Time does not heal all wounds. As stated above, we really don’t see how the game deals with what happened. Instead, it skips ahead 20 years. That doesn’t mean Joel isn’t grieving. In fact, he never left the fourth stage of grief: depression.

One may argue Joel was simply blaming himself. Well, that is not incorrect. One may also argue he was still in denial, the first stage. In some instances that is also true. Depression comes in all shapes and forms; feelings of emptiness, or nothingness arise while grief enters our lives on a deeper level. It corners us and forces us to withdraw, questioning whether there is a point to existence. Whether there is a point to going on alone, or at all. In some cases, anger and denial are most certainly present. With Joel, his depression has become such a part of him that all of the above weigh him down. It’s this depression that likely spurred Joel to become a smuggler in the first place. It’s this depression that yearns to be loved in a manner in which fills the void left by his daughter’s death, and it’s this depression that ultimately lead to Joel’s decision to lie to Ellie. He could not bear to lose another daughter, even if it meant dishonesty.

This makes Joel seem stoic and self-involved. A pity-party, if you will. But for some, that is how depression manifests to those who aren’t experiencing the same. He is most assuredly withdrawn, STILL questioning whether life is worth living. This stage was absolutely necessary to the narrative. If he were in any other, he would not have reacted correctly to Ellie. He did not admit it, but he desperately needed Ellie’s companionship. A very Elizabethtown necessity, trading an intimate relationship for a paternal one. There is plenty of evidence to support this, but the only one I will mention is whenever the pair take cover, Joel is ALWAYS stepping in front of Ellie, making sure his arm is around her, against the blockade. This was not a coincidence of animation, this was planned.

Ellie’s shifting innocence.

All of this relates back to that morality we all have in common. Without this, Sarah’s death, Joel’s grief, and Ellie’s lost innocence serve no purpose. In this effect, the plot is very much about loss as well. However, from this loss, comes need, and from this need, comes loyalty. In this narrative, everything is connected. One cannot survive without the other, intermingling and coexisting with its counterpart. It is a balance; Joel and Ellie both lost something dear, but they gained each other. In his darkness was her light and when her light was forced to adapt and grow, his embrace comforted her and they grew together.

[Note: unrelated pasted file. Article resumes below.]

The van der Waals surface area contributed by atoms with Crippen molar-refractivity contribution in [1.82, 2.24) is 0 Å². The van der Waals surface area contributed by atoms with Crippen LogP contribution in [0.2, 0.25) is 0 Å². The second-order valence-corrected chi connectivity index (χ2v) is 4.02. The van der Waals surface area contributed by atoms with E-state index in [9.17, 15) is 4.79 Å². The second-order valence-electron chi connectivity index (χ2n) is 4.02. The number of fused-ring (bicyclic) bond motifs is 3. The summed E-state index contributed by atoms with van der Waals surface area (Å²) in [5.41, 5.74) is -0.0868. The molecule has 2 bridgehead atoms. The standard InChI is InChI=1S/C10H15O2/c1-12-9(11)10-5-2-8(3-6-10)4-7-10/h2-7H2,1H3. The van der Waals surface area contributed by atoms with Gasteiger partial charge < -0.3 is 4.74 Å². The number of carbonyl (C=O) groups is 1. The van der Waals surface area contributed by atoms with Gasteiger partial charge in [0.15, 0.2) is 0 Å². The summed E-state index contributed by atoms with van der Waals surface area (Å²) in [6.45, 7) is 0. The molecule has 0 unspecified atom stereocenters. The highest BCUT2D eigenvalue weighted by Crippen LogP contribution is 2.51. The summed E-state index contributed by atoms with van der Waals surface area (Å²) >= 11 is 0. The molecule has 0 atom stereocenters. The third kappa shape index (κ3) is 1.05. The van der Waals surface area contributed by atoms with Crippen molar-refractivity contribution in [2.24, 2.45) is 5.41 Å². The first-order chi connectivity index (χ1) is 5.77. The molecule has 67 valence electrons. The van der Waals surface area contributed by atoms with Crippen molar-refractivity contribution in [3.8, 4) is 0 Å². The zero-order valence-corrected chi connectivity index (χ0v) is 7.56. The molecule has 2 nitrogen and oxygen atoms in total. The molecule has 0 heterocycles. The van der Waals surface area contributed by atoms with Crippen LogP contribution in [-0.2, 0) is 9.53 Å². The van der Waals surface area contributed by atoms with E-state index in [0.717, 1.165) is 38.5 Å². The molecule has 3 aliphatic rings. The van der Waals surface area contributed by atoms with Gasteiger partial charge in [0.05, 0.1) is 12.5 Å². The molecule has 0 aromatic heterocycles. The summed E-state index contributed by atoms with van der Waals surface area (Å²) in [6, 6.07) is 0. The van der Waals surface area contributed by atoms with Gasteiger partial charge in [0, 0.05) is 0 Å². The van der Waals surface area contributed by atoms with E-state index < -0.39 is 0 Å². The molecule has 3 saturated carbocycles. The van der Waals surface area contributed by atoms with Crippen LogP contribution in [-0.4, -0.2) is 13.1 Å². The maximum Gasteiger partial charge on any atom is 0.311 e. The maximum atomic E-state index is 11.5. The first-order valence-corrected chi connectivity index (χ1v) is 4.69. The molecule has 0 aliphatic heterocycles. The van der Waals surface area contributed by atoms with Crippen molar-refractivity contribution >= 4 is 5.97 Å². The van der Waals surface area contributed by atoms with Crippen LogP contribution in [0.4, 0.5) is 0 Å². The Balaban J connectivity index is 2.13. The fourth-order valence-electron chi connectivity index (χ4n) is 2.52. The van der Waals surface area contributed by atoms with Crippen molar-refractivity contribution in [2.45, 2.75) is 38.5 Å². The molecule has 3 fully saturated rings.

Their individual quandaries, their respective coping of loss and understanding of love brought these two wayward souls together in a time when they needed it the most. A time when morality and mortality were questioned, forged something they both required, but would never admit: Loyalty. A loyalty borne of circumstance, gestated in necessity, and maintained out of a love that grew and evolved along with their perspectives and innocence.

Tony Marinilli

Tony is a passionate and devoted gamer who studies, examines, and enjoys all aspects of games from narrative, script, and score, to character development, and of course, gameplay and graphical quality. He enjoys Action/Adventure and RPGs like Last of Us and The Witcher, respectively. He writes about a myriad of topics within the gaming community, including but not limited to: reviews, focus pieces such as sexism within the industry and general news surrounding gaming as a whole. If reading about hot topics and enjoy engaging conversations about games, Tony is your go-to guy. When he is not at work, writing, or eating, Tony can be found playing games.